Now, in autumn and winter, the weather becomes more uncomfortable and storms and thunderstorms occur more frequently. This often results in delays or even flight cancellations - but what happens if an aircraft is caught in a strong storm during the flight? Is that safe?
Pilots are trained for bad weather conditions
Pilots complete a long and difficult training before the ate allowed to fly a plane. During their education, they are prepared for extreme situations (yes, including storms). This includes flight manoeuvres during difficult weather conditions and knowledge of meteorology. Basically, a pilot does not take off if he is not sure that he can ensure the passengers’ safety. For this reason, the weather is checked before and during each flight and it is calculated whether it is safe to fly.
The resulting flight delays can disrupt diverse flight schedules and the additional waiting time is usually not pleasant for the passengers either, but safety first! By the way, depending on the type of aircraft, it can happen that one flight has to be cancelled while other aeroplanes are still capable of flying.
One of the biggest problems during a storm is the landing. The Internet is full of videos showing how aircraft are captured and blown back and forth by crosswinds during landing. Pilots are also prepared for this; at British Airways, for example, pilots complete a training course every 6 months. If the landing does not work after several attempts or it’s not possible due to unpredictable winds, the flight is diverted to another airport. In the worst case scenario, it is possible for the wings to collide with the runway due to the storm, but this happens very rarely.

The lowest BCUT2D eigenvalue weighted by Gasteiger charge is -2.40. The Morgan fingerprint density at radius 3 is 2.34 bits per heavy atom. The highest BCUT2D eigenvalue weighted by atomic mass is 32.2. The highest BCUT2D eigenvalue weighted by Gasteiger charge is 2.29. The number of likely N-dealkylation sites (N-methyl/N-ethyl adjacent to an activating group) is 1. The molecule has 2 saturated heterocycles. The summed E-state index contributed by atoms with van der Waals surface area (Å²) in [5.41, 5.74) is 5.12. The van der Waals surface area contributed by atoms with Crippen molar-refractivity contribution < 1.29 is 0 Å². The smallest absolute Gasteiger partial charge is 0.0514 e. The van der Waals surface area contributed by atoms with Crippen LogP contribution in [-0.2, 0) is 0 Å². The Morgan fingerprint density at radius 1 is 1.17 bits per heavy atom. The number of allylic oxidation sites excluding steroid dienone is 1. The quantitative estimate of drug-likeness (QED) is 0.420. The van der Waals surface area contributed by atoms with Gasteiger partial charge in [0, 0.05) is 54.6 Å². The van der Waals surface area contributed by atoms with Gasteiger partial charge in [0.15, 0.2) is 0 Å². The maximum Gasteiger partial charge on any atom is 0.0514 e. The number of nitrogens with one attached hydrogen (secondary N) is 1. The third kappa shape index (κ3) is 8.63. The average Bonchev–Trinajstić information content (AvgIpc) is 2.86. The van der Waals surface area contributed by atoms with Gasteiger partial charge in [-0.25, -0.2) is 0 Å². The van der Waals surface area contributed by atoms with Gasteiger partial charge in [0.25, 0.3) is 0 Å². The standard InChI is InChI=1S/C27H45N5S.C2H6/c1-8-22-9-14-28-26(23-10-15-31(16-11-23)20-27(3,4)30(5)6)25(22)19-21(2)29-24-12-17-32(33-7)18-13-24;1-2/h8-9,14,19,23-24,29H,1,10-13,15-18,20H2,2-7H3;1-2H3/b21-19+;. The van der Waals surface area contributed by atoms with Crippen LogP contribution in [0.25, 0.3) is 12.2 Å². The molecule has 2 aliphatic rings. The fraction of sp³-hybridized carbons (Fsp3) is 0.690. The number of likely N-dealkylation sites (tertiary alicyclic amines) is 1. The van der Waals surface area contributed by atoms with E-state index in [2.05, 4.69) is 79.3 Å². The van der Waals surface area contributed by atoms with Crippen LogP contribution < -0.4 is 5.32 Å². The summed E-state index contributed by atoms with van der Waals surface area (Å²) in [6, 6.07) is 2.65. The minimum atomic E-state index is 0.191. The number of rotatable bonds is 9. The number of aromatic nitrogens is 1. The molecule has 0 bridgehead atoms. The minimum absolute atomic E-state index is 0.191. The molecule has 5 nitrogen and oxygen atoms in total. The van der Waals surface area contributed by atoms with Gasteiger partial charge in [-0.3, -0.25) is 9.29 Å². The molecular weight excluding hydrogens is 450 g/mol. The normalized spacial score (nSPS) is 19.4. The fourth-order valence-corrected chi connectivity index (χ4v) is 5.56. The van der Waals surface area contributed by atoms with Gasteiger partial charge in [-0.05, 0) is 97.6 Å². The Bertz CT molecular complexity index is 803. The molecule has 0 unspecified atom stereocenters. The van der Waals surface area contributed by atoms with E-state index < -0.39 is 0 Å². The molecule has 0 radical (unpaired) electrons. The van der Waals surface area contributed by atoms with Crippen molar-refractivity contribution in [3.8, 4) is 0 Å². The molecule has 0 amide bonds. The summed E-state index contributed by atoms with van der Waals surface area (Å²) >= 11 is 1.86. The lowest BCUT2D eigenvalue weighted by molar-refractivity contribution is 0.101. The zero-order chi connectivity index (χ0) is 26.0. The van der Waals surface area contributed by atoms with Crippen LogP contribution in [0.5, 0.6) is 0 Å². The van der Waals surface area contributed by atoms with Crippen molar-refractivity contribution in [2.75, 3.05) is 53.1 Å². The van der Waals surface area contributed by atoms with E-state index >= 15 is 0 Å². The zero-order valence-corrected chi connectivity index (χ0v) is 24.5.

Storms during flight: turbulences are rarely dangerous
A storm can make the flight very uncomfortable, but only in very few cases does it become truly dangerous. The most common effects are turbulence, which does not necessarily occur during a storm. However, abrupt changes in wind direction or strength can cause these air bumps. Since aircraft are designed to withstand extreme conditions, they are not at risk. Passengers should, however, adhere strictly to the seat belt obligation, as injuries have already occurred during turbulence.
Strong winds can be practical, so flying near a storm isn't always bad
When in the right conditions, strong winds are even practical. If the wind blows from the right direction, the plane will only go faster and use less fuel on its way. Of course, the opposite can happen and headwinds delay the arrival. However, the wind conditions are calculated before departure and the additional time is usually taken into account by the airlines in the flight plan.
Bad weather as a reason to reject your claim for compensation
Airlines often misuse the argument of “severe weather conditions” when they reject claims. Fair enough, extreme weather conditions are considered an extraordinary circumstance but they still need to prove that they occurred. We can help you with that! Even if your claim has been rejected already, we can review the circumstances and asses if you have been wrongfully denied compensation for your flight’s delay or cancellation. You can check your flight for free and decide if you wish to submit your claim with Flight-Delayed. Best of all, our 25% win fee will cover all the possible costs associated with enforcing your rights!
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